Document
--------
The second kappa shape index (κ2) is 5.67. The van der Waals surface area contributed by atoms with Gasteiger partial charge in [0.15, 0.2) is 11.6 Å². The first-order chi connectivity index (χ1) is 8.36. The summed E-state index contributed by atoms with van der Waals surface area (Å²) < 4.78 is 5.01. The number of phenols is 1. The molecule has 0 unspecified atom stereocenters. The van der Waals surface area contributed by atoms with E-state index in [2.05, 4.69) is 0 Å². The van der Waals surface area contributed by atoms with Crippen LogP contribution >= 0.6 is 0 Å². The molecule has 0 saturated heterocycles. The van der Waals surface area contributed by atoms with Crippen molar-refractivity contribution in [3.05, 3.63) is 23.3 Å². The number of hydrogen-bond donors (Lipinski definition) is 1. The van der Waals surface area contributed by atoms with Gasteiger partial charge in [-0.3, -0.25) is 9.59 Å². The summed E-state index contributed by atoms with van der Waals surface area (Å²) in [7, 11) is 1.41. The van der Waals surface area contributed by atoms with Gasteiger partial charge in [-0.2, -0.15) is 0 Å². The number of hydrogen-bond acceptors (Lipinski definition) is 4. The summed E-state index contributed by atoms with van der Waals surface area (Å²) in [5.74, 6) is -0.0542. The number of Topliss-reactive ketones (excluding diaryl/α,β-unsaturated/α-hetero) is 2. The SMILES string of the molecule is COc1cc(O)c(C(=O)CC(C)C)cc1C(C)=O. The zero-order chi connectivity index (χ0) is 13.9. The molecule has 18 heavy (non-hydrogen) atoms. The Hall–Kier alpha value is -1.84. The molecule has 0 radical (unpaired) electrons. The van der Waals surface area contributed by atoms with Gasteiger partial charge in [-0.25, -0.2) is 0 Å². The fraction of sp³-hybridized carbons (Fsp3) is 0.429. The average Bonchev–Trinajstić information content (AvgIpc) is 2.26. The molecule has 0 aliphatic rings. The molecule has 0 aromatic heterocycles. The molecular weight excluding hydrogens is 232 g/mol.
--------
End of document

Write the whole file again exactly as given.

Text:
The second kappa shape index (κ2) is 5.67. The van der Waals surface area contributed by atoms with Gasteiger partial charge in [0.15, 0.2) is 11.6 Å². The first-order chi connectivity index (χ1) is 8.36. The summed E-state index contributed by atoms with van der Waals surface area (Å²) < 4.78 is 5.01. The number of phenols is 1. The molecule has 0 unspecified atom stereocenters. The van der Waals surface area contributed by atoms with E-state index in [2.05, 4.69) is 0 Å². The van der Waals surface area contributed by atoms with Crippen LogP contribution >= 0.6 is 0 Å². The molecule has 0 saturated heterocycles. The van der Waals surface area contributed by atoms with Crippen molar-refractivity contribution in [3.05, 3.63) is 23.3 Å². The number of hydrogen-bond donors (Lipinski definition) is 1. The van der Waals surface area contributed by atoms with Gasteiger partial charge in [-0.3, -0.25) is 9.59 Å². The summed E-state index contributed by atoms with van der Waals surface area (Å²) in [7, 11) is 1.41. The van der Waals surface area contributed by atoms with Gasteiger partial charge in [-0.2, -0.15) is 0 Å². The number of hydrogen-bond acceptors (Lipinski definition) is 4. The summed E-state index contributed by atoms with van der Waals surface area (Å²) in [5.74, 6) is -0.0542. The number of Topliss-reactive ketones (excluding diaryl/α,β-unsaturated/α-hetero) is 2. The SMILES string of the molecule is COc1cc(O)c(C(=O)CC(C)C)cc1C(C)=O. The zero-order chi connectivity index (χ0) is 13.9. The molecule has 18 heavy (non-hydrogen) atoms. The Hall–Kier alpha value is -1.84. The molecule has 0 radical (unpaired) electrons. The van der Waals surface area contributed by atoms with Gasteiger partial charge in [-0.25, -0.2) is 0 Å². The fraction of sp³-hybridized carbons (Fsp3) is 0.429. The average Bonchev–Trinajstić information content (AvgIpc) is 2.26. The molecule has 0 aliphatic rings. The molecule has 0 aromatic heterocycles. The molecular weight excluding hydrogens is 232 g/mol.